If I told you just two short decades ago that I liked to Google blogs, you would have wondered if I had overdosed on baby-food and lost my adult vocabulary, so strangely unfamiliar would those terms be back then.
“Come again?” you might say.
“Ya know, surf the web on my laptop,” I’d reply and your confusion would deepen.
“Do what on your what?”
I might follow with examples of favorite sites like Wikipedia, YouTube, EBay, and Yahoo. At this point you would be humoring me with a nervous smile while you scanned the horizon for an escape route in case my incoherent demeanor was a sign of some dangerous underlying psychosis. If I ran on about how I collect tunes on my iPod or if I asked to take a photo of you on my cell-phone to download onto a Blackberry, you would be sure I was a deluded babbler (later: “First he went on about playing with his lap at some sort of wicked hootenanny -- Hooray or something like that -- and he said he kept music in a peapod. When he wanted to make a picture of me with some telephone in his skin so he could rub it on a strawberry…well, that’s when I got out of there. ”).
It is the case, of course, that the language of the present could not be understood in the past because we invent words to express what we learn as we go along, words that capture and convey new knowledge, realizations, perspectives, and technologies. Logically enough, words that are invented to name new things and activities follow what they describe. But words can also shape new behaviors -- pull them from mind into being. Words like “baptize”, “market,” or “democracy” help create what they describe. Words can merely light up what we are passing by or they can illuminate the path ahead.
If we can so rapidly acquire the new skills and understandings that we have gained by adopting computers and the WorldWideWeb into our worldview and our daily lives, then why can’t we also become ecologically literate and just as conscious of those other world-wide webs that enfold us? We could also acknowledge nature’s operating systems in our shared language. We could see how the ecological services we ignore or take for granted enable that close relationship we have with our technology that we express through our new Internet jargon. I mean, try e-mailing without food, water, and air and chances are “help!” is all you’ll want to say.
Hopefully, not too many years from now if I use terms like ecotone, threshold, keystone species, resilience, disturbance, biodiversity, nutrient cycle, and complex adaptive system, others around me will instantly and easily understand me, even if I am riding in a subway with strangers. This is more likely to happen if we consciously use such terms and teach the concepts they describe.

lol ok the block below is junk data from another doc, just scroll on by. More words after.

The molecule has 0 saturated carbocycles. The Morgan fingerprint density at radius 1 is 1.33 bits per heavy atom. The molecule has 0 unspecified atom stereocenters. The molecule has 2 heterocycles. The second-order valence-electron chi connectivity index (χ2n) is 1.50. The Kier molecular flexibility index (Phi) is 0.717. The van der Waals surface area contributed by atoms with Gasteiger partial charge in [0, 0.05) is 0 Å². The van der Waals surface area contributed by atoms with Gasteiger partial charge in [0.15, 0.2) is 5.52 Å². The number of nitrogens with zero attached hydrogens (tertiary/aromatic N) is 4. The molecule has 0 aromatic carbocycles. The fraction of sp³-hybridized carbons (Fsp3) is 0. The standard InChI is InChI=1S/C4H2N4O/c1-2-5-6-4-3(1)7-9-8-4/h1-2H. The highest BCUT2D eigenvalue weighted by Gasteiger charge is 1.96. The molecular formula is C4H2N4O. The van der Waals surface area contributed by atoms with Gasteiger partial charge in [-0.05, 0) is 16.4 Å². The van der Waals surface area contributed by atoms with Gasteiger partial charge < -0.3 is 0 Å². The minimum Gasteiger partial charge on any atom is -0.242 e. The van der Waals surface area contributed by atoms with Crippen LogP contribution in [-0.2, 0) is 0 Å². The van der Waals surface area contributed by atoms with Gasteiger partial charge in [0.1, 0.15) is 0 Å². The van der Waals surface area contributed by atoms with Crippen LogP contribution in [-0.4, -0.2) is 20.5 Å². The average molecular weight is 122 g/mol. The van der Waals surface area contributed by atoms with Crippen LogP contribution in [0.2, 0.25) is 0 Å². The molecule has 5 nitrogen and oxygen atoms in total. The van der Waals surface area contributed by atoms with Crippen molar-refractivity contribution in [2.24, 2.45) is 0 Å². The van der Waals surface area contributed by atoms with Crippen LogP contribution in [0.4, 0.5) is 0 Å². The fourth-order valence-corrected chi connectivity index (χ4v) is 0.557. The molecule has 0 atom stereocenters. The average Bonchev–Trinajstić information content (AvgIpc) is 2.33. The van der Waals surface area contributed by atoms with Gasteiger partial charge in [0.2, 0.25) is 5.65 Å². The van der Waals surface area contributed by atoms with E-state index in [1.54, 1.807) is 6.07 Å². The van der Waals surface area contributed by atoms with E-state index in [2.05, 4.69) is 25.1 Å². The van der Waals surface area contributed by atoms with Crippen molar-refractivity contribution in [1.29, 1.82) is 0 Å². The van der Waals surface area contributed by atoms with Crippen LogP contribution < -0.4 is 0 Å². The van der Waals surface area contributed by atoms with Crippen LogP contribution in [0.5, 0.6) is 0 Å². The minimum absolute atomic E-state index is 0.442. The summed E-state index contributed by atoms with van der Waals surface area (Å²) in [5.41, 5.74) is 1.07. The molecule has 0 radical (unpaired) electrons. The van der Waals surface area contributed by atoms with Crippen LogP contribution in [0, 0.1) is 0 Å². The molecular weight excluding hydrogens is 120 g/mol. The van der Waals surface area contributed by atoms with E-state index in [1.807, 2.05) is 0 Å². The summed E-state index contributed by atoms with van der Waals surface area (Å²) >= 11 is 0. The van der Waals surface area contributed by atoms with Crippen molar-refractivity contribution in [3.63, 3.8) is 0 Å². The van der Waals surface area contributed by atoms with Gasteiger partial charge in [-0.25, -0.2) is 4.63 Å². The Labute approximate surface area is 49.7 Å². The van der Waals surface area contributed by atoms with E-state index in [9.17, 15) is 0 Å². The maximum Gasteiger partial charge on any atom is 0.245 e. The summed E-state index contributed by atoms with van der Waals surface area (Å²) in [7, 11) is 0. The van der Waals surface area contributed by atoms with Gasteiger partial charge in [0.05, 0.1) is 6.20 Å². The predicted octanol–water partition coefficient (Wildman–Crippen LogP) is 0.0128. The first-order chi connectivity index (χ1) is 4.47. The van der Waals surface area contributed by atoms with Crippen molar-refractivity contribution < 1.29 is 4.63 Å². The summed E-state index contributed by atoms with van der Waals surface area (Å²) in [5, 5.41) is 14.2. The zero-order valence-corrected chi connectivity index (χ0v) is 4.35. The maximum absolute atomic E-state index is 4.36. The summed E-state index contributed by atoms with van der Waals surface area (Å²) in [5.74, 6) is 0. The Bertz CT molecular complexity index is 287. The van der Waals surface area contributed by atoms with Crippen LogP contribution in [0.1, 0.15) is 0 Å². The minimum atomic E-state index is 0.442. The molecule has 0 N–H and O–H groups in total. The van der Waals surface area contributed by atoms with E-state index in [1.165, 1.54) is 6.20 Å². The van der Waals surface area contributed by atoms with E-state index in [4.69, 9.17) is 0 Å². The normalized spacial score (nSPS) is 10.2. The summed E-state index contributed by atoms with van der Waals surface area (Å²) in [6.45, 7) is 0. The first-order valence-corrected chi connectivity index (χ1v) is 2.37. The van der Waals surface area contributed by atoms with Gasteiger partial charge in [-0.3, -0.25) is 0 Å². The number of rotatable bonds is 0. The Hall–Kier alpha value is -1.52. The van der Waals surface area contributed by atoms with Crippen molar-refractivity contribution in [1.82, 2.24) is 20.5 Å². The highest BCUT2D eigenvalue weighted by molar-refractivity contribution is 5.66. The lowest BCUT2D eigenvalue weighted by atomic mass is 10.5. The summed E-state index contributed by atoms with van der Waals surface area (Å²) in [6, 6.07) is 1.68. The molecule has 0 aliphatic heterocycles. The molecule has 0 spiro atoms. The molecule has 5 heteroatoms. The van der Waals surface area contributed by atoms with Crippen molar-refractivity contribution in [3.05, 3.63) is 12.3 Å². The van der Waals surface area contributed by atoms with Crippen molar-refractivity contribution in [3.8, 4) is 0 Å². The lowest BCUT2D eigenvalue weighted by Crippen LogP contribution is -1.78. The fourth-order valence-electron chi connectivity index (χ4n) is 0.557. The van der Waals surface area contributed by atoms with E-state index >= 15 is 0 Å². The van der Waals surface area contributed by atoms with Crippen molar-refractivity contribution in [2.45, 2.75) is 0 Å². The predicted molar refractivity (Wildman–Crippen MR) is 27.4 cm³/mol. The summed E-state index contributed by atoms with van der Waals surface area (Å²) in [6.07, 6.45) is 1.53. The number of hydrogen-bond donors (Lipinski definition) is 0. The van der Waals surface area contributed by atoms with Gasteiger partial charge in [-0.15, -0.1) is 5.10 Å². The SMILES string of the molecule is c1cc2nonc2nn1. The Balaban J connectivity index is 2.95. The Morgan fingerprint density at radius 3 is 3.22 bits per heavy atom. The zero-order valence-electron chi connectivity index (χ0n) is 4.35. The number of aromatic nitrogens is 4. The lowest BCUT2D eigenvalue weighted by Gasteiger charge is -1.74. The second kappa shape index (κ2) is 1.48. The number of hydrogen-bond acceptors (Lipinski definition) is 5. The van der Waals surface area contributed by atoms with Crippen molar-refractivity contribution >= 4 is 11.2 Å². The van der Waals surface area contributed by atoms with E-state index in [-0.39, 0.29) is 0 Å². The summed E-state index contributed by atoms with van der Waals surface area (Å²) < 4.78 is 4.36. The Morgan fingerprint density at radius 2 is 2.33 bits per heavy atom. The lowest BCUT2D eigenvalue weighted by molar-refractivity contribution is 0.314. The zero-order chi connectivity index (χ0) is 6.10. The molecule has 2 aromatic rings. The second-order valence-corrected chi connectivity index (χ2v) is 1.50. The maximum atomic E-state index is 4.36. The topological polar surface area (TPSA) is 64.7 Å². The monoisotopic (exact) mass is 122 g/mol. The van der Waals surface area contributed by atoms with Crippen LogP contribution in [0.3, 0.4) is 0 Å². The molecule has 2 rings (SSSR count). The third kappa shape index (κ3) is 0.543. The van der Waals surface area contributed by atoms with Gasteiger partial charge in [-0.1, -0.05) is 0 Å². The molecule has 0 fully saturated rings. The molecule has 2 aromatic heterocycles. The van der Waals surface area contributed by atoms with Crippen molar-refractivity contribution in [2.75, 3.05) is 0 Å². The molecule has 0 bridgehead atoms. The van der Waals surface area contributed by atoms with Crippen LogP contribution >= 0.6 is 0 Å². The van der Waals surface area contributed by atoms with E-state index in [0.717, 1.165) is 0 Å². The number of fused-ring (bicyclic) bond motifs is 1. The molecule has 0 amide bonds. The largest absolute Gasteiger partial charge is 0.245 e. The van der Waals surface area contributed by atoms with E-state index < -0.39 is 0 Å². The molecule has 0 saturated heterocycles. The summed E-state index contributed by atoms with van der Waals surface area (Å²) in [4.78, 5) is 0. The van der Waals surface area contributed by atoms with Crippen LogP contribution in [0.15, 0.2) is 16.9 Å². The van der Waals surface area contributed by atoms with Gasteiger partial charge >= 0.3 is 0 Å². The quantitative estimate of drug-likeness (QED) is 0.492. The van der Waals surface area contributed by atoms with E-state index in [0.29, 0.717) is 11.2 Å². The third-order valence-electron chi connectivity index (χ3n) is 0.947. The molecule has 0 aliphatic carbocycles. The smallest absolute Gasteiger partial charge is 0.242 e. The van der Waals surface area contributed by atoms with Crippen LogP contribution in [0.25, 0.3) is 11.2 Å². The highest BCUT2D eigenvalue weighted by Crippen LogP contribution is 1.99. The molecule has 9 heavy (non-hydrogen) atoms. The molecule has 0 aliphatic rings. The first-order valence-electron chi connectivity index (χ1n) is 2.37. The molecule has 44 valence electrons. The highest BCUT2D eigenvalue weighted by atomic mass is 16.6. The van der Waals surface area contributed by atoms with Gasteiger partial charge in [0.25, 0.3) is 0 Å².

Take evolution, for example. When we think "evolution" we probably see in our minds-eye that iconic illustration of an ape, then a Neanderthal, then another hairy but less stooped caveman, and then, finally, a modern homo sapiens walking in a line, one after the other, getting upright as they go. That familiar illustration highlights the aspect of evolutionary theory that pinches the nerves of Christian zealots who prefer a creation scenario like the one painted on the roof of the Sistine Chapel -- a grandfatherly God tagging a look-alike Man with life, finger to finger. But man’s common ancestry with primates is just a thin slice of what evolutionary theory is all about.
Evolution is about connection and relationship -- not just the linear connection of one species evolving into another (speciation), but about how species fit and fill niches created by one another, about how they interact and exchange energy and information, how they both compete and cooperate, and how all of them -- from microbial soils to migrating birds -- form dynamic communities that, in turn, are also connected to one another, web within web within web. Pull one thread of that awesome tapestry and you tug at all the others, so precaution is wise. Evolution’s intelligence is opportunity, synergy, and reciprocity that relentlessly play out over millions of years. Its scope and complexity are both humbling and inspiring.
The teaching of evolutionary science in schools, then, is not a sidebar issue. Evolutionary insights are the seedbed for the ecological sciences that have taught us, for example, the value of biodiversity in the resilience of stressed ecosystems and the important role that keystone species play in keeping ecosystems vital. If you do not accept and understand evolutionary theory, you are likely to also reject the need to protect biodiversity. Saving owls and restoring wolves may strike you as the crazy idea of extremists. You are also less likely to recognize when a natural system, like the earth’s climate, is getting pushed across tipping points or why you should care. Blind to the damage and having no eye for habitat integrity, you are ecologically illiterate -- awash in a sea of chaos you cannot fathom, unable to read the signs and navigate through the trouble ahead.
So, if you want a revolution, teach evolution.
New terms are invented and used, memed and spread. Some catch, some don’t. Once widely caught and shared, they influence how we see our world and how we behave. So, if you are already ecologically literate and know that vocabulary, then use it, share it, explain it, teach it, and spread it, especially among others who are not yet ecologically aware. Be bold - help everyone on the subway car learn and talk about what you already know. If you are not yet ecologically literate, get there soon. And keep learning and listening and sharing…maybe, just maybe, we can save the planet one word at a time.